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    Why We Built Ludwig — a DSL for the Cloud of Today and the Future

    Josh Stella

    The approach taken by Fugue is to allow cloud infrastructure to be treated as code. This concept is required if developers are to generate applications that can exploit the cloud's capabilities and deliver on the promise of immutable infrastructure. -Ovum's On The Radar report on Fugue Fugue provides simplification of your life on the cloud through abstractions. Abstractions can be expressed in one of two ways: as black boxes, or as language. Fugue puts as much into language as we can, so that you can do things with it that we didn't predict. Black boxes are easier for a platform builder to make, because they do things in one particular way. They are also less flexible for the user, because they do things in one particular way, which may not be the way the user needs or prefers.

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    Fugue Computing: Next Generation Infrastructure Automation Is Here

    Josh Stella

    As we migrate applications to the cloud or build there natively, cloud computing itself is changing how we compose and operate our systems. We increasingly compose systems of elastic collections of services running on many compute instances. We now commonly employ application statelessness in order to exploit cloud system elasticity and to achieve the performance required of web scale systems. As we make these changes, we discover that systems management, operations, policy enforcement, and security in the cloud cannot be accomplished easily with tools and methods adapted from traditional data center environments. Our reality is that the elastic compute systems of any given enterprise are now distributed across tens, hundreds, thousands or more nodes running an ever-growing array of...

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    Architecting a Serverless Web Application in AWS

    Drew Wright

    Here at Fugue , the Web Team is a small but spirited minority—in favor of JavaScript, 60 frames per second , and keeping our DevOps simple. We like experimentation and new approaches to computing that favor substance and elegance over fad and bling. For some time, we’ve been using AWS Lambda with SNS topics and votebots , but we hadn’t tried anything big with it. Until now. The Serverless framework gave us the push we needed. Our goal? To power an application useful to a business function via an API built with Lambda and API Gateway , harming no EC2 instances in the process. Let’s rewind for just a moment to give a brief explanation of AWS Lambda. Like IBM OpenWhisk, Google Cloud Functions, and Azure Functions, it's a service “for executing code in response to specific events such as a...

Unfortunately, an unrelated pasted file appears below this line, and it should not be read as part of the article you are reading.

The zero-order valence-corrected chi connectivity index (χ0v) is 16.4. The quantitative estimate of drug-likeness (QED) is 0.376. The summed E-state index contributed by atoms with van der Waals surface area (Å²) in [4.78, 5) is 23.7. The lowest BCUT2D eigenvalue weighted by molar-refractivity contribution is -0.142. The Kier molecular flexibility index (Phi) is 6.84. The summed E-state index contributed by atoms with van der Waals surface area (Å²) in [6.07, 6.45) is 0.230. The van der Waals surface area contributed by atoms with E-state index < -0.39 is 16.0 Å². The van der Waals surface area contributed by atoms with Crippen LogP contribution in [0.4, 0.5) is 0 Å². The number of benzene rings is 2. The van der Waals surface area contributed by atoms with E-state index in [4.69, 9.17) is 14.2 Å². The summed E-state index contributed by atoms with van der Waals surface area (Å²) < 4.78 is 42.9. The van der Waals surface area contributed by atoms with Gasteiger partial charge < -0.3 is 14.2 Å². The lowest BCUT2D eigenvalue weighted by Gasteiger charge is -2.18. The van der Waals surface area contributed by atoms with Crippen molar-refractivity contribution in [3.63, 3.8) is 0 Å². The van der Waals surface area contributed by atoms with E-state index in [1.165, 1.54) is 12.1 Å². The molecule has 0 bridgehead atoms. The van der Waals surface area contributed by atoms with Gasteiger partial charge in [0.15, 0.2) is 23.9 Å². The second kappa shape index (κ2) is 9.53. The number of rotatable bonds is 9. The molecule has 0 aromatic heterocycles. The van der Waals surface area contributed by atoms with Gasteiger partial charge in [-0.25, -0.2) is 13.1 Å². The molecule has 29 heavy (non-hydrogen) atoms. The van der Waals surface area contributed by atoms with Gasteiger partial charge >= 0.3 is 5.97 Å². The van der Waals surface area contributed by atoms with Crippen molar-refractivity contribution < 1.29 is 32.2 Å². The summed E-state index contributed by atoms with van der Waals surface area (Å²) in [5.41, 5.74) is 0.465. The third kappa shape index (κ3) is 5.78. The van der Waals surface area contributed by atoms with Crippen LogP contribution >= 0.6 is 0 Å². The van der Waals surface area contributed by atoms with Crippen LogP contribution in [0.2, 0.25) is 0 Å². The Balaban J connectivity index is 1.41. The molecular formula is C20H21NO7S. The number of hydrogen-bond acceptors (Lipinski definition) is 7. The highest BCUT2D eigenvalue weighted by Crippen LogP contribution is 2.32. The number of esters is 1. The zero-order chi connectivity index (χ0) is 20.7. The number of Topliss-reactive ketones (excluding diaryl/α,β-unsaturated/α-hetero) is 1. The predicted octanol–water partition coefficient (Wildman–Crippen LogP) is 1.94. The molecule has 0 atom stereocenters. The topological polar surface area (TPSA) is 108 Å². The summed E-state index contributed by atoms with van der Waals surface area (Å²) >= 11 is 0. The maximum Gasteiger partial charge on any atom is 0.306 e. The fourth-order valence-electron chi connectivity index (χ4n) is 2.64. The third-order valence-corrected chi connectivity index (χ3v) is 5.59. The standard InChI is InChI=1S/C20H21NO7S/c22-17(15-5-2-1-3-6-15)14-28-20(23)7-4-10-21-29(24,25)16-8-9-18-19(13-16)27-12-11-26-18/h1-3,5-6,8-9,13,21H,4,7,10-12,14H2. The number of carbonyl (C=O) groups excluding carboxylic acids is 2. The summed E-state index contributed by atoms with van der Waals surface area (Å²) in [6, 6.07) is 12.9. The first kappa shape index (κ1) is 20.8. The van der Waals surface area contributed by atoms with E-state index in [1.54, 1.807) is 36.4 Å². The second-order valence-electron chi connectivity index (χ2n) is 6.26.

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    Regions Beyond Regions: Global Cloud Infrastructure Expansions

    Drew Wright

    Think about the cloud as a massive global computer . That paradigm—with developers and users managing hyperscale cloud services within its framework—means tapping into a kind of pattern recognition. Cloud data centers, substations, and fiber are physical components of a cloud motherboard. Genuine cloud operating systems like Fugue can be built. Cloud processes can be represented with a pid equivalent. And so on. This year, 2016, is a year of expansion. Below, you see an aggregate mapping of a wide swath of Earth’s cloud “hardware”—installed by Amazon Web Services, Microsoft Azure, Google Cloud Platform, and IBM/Softlayer. All of it, arguably, can be and eventually will be manipulated as parts of the same machine. Shown are 78 global regions with cloud data centers for the four...

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    AWS Lambda and the Evolution of the Cloud

    Josh Stella

    For several years, cloud adoption by developers, tech companies, and enterprises has been gaining momentum. Global cloud spending is accelerating and market forecasts are impressive . The cloud is often thought of as a collection of remote data centers. It’s generally used that way by organizations when they first experiment with it—or even when they move whole applications to it. Not surprisingly, cloud service providers offer familiar topologies of services for folks conversant with the data center: virtual machines and containers, virtual networks, load balancers, etc. But, these really are metaphors rather than the traditional things they resemble on data floors. They are useful abstractions in composing applications with semi-traditional architectures. The metaphors nevertheless...